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Against all advice we arrived at night. We’d been driving for 2 hours in the dark through something like Jurassic Park. An impenetrable wall of vegetation lined both sides of the narrow, winding road. Lame T-Rex jokes were hilarious. Every fallen log looked like a big lizard.

At irregular intervals the pavement ended without warning. The road became a rutted gravel track. After a while, the track changed just as suddenly back to profoundly potholed pavement. It was as if the Pavement Fairy had flown over and dropped loads of precious black-top at random intervals along the way.

The road was more or less two cars wide except at all the bridges. The bridges were slightly more than one car wide. For the last half hour our aging RAV 4 crawled along in either first or second gear over a dirt road that in the U.S. would have ended at a pile of rusting refrigerators. Here it ended at a luxury resort built at the base of the very active Arenal Volcano, in the Central Highlands of Costa Rica.

Having arrived in the dark we missed the scenery on the way in. Everyone in the car was so intent on not leaving the road or having something from beside the road eat us alive that it was as though we had come in through a leafy tunnel.  When the sun rose it was behind a stunning pile of ashes that towered thousands of feet above the hotel. Looking up open-mouthed at the top I had conflicting urges to run away as fast as I could and to climb to the top of it immediately.

We had managed to arrive on one of the few days when clouds and smoke didn’t obscure the top of the volcano. The smoking cone stunned us into silence. It was hard to take your eyes off it. There were no TV’s in the rooms. Chairs faced the windows that faced the smoldering mountain.

On a hike to a nearby waterfall we heard our first tremendous roar. We thought we were hearing jets. The sound was like a squadron of F-15’s blowing by on full afterburner. But Costa Rica doesn’t have an air force and the airport is 100 miles away. It’s the noise the mountain makes.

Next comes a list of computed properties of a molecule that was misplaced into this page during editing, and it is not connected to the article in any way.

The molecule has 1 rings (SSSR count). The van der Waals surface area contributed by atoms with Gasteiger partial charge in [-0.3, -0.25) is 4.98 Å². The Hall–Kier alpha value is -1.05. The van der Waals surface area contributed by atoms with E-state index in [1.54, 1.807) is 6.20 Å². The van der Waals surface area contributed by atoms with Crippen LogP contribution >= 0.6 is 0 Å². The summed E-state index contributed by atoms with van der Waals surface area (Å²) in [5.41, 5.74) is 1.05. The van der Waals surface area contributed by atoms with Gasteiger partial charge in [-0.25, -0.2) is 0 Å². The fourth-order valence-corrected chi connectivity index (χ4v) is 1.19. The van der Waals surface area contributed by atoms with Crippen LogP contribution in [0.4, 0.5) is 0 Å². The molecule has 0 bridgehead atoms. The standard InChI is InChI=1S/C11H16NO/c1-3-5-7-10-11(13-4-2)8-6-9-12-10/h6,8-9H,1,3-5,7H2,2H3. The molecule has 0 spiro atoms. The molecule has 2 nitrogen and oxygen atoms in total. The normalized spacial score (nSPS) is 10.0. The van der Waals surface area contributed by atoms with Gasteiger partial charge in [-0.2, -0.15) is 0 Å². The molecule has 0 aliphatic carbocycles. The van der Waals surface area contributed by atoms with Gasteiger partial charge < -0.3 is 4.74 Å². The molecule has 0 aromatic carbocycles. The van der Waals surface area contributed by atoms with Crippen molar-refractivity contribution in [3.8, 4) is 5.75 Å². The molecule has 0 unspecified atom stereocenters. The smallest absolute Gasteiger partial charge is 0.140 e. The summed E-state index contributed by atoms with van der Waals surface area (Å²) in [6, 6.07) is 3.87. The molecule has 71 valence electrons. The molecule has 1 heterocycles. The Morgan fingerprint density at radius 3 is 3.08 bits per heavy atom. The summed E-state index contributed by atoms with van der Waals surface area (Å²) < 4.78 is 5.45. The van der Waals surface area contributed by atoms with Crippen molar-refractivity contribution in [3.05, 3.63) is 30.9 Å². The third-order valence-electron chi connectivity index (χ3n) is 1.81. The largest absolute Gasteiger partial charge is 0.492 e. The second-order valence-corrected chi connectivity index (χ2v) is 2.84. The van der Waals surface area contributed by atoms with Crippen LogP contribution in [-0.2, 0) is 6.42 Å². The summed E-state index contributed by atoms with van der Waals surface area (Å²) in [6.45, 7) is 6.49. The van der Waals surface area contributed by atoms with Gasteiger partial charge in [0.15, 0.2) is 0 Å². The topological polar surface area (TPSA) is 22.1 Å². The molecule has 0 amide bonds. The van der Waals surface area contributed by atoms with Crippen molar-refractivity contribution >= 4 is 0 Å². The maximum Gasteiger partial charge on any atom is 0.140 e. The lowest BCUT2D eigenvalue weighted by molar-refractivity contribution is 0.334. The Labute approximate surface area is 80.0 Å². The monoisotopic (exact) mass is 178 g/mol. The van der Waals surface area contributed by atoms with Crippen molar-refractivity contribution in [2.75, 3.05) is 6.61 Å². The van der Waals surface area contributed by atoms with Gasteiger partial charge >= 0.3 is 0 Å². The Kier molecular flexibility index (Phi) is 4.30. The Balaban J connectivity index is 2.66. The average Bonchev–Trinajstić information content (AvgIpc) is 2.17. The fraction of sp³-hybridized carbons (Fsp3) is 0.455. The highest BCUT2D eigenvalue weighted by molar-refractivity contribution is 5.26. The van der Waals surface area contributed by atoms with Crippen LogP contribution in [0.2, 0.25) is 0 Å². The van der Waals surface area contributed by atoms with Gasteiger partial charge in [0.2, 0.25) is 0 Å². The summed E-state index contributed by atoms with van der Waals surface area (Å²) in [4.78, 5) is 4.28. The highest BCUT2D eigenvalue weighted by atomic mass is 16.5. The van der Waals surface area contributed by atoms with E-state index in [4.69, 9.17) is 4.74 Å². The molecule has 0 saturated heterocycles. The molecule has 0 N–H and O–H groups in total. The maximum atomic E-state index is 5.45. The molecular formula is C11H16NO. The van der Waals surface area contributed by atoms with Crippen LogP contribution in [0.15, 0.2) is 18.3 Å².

At night glowing cinders the size of Hummers cascade down from the top of the cone. They come apart as they roll down breaking into a burning, smoking, glowing cascade of lava, ashes and fire. The lava spreads like glowing sweet sauce on an ice cream sundae. Walt Disney himself couldn’t have gotten the permits to build this thing.

Arenal has been active since 1968. As volcanoes go, it’s not particularly dangerous. The BATF has killed more people than Arenal has. Drunk drivers are statistically way more dangerous. Never the less, there’s something about close proximity to potential natural catastrophe that sharpens the senses. And, like life in the path of monster hurricanes in South Florida, there seems to be something about it that makes the land particularly desirable.

The volcano sits at one end of a huge lake. We drove some 20 miles down the north shore of that lake the next day. The roads are so bad it took over an hour to cover the distance. I expected sleepy villages, dusty farms and tiny fruterias, but what we found was a development frenzy in full cry. The volcano was the only patch of ground in the area not sporting a FOR SALE sign.

Why didn’t we think of this for Iraq? We don’t need tanks and planes. For the money we’re spending we could have just bought the place. In the first town we came to you could speak English in any store or restaurant. Menus were in English. Prices were in dollars and about as many of them as you would expect in Florida. Every local had a friend with some land for sale.

Elsewhere I’ve been so far in Costa Rica there is evidence of a migrating U.S. real estate bubble, but here on the shore of Lake Arenal, the evidence is overwhelming. The similarities between this and South Florida in 2004 are striking. Prices have increased over 40% a year for the last two years. People with perfectly good jobs are quitting them to sell real estate. Buyers, almost entirely American, are in a frenzy to buy something, often anything, often sight unseen because prices will only be higher next year. And even with recent price jumps, land is cheap by American standards, and gorgeous by any standard.

Will it end any time soon? I surely don’t know. The participants, like participants in all bubbles don’t think it ever will. There is little borrowed money involved. Or at least the money isn’t borrowed locally. Financing here is expensive when it can be had at all.
There is no evidence of speculation by those who can’t afford to speculate. The gardeners, waiters and house keepers are not buying spec houses yet.

But even with the differences I had an uncomfortable feeling that I had been someplace like this before. We headed back the next day to the suburbs of San Jose, eager to put a little distance between us and looming cataclysm, volcanic and otherwise. I had a powerful urge to get back to where I have trouble reading the signs and communication is an elaborate game of charades.